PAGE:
Wednesday, August 19, 2009

Wezen-Ball has moved!

As of tonight, has moved to the Bloguin network! It's a very exciting move for me, and I'm thrilled to be making it.

For anyone who regularly accesses the blog through the address, you should not see any problems (and probably will never even see this post). But for those of you who might still have the bookmarked, this is to let you know where to look now for your content. The RSS feed should have automatically propogated for everyone.

I'll be keeping the blogspot blog up over here to preserve the contents and the comments (I was able to import all of the posts into the new blog), but I won't be putting up any new content. If you have any questions, you can still contact me at

I hope to see everyone at the new blog, and thanks for reading! I'm still blogging because of you guys.

Tuesday, August 18, 2009

The Triple Crown, the .400 Club, and the Greatest Year since 1941

There's been a lot of talk recently about Joe Mauer, including talk about his MVP case and his chances of finishing the season with a .400 batting average. In both cases, Pos and his Mauer Pauer series are leading proponents.

What hasn't been mentioned as often, though, is the possibility of Albert Pujols winning the Triple Crown this year. Granted, he's currently close behind Prince Fielder in the RBI category (105 to 107) and (fairly) significantly behind Hanley Ramirez in batting average (.325 to .356). But, with seven weeks left in the season, there's still plenty of time for those leaderboards to change.

Bill, over at The Daily Something, and David, from Baseball Musings, both took a look at the math to see what the real odds are. It's no surprise to learn that it isn't all that likely to happen because, let's face it, it never is. It might surprise you, though, to learn just how likely it really is. These are much better odds than most people ever have in mid-August. Bill and David did great work, and you really should give them a read to see what they determined.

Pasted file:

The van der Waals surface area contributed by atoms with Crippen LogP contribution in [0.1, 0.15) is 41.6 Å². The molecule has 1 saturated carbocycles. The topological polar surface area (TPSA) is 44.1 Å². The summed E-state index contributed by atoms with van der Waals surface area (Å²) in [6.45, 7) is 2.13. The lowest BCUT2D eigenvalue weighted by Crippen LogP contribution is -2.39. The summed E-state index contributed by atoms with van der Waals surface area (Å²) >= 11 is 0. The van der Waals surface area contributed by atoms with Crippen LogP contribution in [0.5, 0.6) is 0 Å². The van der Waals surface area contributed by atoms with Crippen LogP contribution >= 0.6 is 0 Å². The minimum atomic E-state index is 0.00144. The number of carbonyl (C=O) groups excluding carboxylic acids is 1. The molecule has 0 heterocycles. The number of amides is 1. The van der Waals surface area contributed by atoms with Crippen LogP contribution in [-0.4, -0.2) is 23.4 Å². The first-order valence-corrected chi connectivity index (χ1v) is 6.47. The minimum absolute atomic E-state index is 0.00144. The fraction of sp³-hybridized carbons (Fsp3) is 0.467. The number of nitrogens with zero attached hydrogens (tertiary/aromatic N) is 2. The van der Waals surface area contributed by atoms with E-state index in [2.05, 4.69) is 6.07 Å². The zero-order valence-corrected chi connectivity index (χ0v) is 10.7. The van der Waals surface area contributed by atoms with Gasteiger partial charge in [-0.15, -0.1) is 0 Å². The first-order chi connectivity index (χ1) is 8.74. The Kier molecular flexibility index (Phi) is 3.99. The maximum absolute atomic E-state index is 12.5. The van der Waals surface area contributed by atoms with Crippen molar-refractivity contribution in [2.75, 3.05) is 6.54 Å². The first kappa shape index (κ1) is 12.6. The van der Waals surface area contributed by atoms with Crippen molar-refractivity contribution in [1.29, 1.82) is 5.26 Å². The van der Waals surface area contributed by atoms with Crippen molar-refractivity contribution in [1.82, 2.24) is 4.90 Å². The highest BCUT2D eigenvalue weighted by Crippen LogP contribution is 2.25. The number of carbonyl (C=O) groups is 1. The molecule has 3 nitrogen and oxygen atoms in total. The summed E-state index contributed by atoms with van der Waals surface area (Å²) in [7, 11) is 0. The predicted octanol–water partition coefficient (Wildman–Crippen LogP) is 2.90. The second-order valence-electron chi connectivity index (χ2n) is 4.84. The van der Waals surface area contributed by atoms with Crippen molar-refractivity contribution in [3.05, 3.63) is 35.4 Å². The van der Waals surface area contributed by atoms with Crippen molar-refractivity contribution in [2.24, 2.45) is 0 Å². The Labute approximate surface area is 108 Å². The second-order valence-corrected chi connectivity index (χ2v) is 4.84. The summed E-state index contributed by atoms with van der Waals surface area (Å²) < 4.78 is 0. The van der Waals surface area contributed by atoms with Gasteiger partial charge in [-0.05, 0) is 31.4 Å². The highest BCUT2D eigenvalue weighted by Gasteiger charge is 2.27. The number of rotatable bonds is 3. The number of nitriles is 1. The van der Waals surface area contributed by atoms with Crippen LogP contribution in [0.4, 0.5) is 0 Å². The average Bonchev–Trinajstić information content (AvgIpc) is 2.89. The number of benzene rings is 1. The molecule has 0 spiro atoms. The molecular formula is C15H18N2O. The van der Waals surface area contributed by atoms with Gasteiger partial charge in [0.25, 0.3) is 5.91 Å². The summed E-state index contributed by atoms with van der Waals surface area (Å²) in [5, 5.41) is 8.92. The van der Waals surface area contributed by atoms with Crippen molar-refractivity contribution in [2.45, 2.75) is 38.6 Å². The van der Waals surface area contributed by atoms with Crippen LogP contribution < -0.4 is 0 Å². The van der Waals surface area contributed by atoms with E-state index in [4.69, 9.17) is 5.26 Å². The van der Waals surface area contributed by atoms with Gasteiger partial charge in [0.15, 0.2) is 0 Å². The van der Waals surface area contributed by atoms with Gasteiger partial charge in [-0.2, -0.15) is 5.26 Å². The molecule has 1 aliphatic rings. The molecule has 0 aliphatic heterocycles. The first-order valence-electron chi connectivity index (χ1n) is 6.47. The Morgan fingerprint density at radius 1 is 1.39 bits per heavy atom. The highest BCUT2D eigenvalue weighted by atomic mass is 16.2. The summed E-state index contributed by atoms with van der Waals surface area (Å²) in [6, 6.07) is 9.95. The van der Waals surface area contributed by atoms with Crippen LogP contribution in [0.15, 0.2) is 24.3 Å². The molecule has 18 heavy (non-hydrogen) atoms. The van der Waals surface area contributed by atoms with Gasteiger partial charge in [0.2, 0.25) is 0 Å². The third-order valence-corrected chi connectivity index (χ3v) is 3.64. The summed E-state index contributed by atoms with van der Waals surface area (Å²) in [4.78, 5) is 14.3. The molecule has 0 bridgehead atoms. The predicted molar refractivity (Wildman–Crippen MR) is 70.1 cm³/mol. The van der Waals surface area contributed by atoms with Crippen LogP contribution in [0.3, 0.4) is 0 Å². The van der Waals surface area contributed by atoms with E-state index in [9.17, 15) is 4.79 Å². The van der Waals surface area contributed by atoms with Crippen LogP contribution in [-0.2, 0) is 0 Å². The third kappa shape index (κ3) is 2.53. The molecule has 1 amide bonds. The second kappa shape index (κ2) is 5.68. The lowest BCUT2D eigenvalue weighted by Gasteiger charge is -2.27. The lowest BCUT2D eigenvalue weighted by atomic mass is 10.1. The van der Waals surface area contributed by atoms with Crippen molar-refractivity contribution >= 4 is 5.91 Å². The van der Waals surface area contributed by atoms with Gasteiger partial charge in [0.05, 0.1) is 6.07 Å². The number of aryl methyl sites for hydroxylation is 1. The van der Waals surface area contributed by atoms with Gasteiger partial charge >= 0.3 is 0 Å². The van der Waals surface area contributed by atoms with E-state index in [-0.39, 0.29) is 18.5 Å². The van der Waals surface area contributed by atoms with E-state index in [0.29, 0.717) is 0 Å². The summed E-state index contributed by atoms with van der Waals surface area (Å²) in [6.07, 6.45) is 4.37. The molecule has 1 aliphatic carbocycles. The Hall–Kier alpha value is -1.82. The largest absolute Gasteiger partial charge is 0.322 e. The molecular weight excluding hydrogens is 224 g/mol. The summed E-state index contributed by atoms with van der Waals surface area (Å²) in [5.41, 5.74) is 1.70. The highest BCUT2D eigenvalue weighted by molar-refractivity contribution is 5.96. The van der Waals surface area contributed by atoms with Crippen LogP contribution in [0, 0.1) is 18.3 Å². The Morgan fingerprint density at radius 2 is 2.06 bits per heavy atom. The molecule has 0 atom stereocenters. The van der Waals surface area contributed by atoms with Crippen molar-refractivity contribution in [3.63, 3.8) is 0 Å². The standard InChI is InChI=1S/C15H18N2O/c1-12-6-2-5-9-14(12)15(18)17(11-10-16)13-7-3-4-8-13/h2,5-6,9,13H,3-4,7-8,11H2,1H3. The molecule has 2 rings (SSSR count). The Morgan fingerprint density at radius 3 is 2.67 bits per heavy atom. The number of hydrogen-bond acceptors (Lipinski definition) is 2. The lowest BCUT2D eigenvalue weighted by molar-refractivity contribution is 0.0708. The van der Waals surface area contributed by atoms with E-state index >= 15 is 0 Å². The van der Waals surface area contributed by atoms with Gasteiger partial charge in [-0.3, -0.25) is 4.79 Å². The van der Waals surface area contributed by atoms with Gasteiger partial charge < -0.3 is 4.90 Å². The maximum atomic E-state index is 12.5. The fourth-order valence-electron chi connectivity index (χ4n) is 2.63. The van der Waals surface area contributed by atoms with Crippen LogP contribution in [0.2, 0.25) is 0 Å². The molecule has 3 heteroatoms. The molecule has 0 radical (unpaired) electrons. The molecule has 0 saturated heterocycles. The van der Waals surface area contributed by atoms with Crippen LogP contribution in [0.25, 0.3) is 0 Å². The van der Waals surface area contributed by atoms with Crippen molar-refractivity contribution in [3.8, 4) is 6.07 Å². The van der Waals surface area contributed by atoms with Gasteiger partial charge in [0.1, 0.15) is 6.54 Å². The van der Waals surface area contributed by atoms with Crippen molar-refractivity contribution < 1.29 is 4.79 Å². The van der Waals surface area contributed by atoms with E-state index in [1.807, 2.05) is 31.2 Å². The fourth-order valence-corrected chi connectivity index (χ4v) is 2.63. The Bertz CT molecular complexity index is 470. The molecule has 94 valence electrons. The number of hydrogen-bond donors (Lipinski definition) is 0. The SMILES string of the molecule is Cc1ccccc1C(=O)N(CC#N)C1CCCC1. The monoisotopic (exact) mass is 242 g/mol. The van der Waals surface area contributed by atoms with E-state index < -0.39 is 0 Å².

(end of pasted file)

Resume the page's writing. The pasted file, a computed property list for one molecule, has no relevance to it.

So, with neither Pujols' shot at the Triple Crown nor Mauer's shot at .400 being laughably absurd, the question becomes, how fantastic would it be if both feats were achieved in the same season? When that question was brought up in the comments over at The Daily Something, I just about got chills.

With neither feat having been accomplished in over 40 years (with it being nearly 70 years for the .400 club), this would be one of the greatest seasons ever. In fact, if that were to happen, it'd battle with the 1941 season as the two greatest offensive seasons in baseball history. DiMaggio & Williams could even realistically be replaced with Mauer & Pujols. It would be remarkable. And then, when you consider that it'd be two Midwest teams making that kind of history, it'd be taken to a whole other level.

Now, clearly this is a pipe dream and it's nothing that we should realistically be entertaining until September 30. But the fact that we can even conceive of the chance in mid-August without laughing it away immediately is something to get excited about. I know what I'm rooting for the rest of the season.